Ken Dtas Dtas itibaren Lugașu de Sus 417316, Romanya
text books are so not allowed on here (according to my rules) but this one just needed some recognition. no text book, legal or otherwise, has ever given me more trouble - its more likely the nature and complexity of civil rights actions than the language of the book itself but wow, you need a good 2-3 hours per case to really understand each opinion and the concurring/dissenting opinions. the book covers 42 U.S.C. section 1983, 1981, 1982, 1985 and a bunch of others but focuses on the (very specific) circumstances in which government entities can be held liable and what immunities they have. i'm looking forward to this final exam...wohoo!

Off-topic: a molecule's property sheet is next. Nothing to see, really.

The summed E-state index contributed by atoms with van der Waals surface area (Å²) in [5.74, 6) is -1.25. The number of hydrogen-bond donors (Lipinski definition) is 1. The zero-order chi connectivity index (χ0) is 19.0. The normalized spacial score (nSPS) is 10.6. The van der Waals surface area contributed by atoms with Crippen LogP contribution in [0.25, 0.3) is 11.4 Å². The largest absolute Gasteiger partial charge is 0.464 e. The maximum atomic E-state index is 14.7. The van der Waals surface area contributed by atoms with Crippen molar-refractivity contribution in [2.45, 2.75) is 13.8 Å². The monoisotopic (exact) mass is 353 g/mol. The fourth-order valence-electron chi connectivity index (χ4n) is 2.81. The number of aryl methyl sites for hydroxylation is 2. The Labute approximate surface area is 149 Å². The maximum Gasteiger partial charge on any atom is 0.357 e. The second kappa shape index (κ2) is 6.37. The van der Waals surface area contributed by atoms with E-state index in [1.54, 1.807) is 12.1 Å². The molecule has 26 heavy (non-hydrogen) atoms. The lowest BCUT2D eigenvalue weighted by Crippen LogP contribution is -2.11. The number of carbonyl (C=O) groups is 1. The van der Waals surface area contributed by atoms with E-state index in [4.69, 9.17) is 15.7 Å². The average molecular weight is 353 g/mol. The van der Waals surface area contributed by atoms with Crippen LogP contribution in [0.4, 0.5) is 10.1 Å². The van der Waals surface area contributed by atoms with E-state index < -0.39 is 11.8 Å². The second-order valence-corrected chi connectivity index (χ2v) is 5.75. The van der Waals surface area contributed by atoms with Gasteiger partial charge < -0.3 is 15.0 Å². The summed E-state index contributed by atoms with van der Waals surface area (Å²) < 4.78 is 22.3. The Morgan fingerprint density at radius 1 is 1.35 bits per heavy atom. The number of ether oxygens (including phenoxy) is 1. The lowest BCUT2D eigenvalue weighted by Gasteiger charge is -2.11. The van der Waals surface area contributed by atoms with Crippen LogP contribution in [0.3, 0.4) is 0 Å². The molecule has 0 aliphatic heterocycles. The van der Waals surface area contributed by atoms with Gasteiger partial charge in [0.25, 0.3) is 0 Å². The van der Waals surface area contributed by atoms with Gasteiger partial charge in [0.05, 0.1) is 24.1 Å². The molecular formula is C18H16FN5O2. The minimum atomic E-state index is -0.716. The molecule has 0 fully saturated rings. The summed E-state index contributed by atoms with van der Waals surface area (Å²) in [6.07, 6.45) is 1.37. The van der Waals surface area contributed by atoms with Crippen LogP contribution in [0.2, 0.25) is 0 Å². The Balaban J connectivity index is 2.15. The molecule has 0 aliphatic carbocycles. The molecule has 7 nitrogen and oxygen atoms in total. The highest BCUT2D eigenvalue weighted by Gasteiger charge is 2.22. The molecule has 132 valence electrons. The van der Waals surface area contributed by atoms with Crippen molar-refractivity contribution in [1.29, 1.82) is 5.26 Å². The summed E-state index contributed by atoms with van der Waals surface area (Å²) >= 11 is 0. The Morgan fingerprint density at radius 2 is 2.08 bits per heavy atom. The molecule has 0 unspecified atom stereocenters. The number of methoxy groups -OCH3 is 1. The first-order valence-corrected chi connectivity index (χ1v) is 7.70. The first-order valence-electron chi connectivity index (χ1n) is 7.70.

I felt like this was one of Keene's lesser novels. I'm a huge Brian Keene fan, I think he is a great writer, but even great writers' shots land a little off the mark now and again. It isn't like this book is bad, not at all. For the most part it is quite fun and extremely fast moving. It just sort of starts, races ahead for 300 pages and then stops. There are little nuggets of great writing that transcend the blood and guts proceedings, like the descriptions of the industrial wasteland of central PA, and the insights of being blue collar in the Great Recession. These parts of the book really strike home. But, as a narrative and a tale in itself, this one is neither great or bad. It just doesn't really feel like Keene's best stuff. Its a little under the par. That said, it is a fun, fast read, but if you've read some of Keene's better novels, this one seems a little by-the-numbers.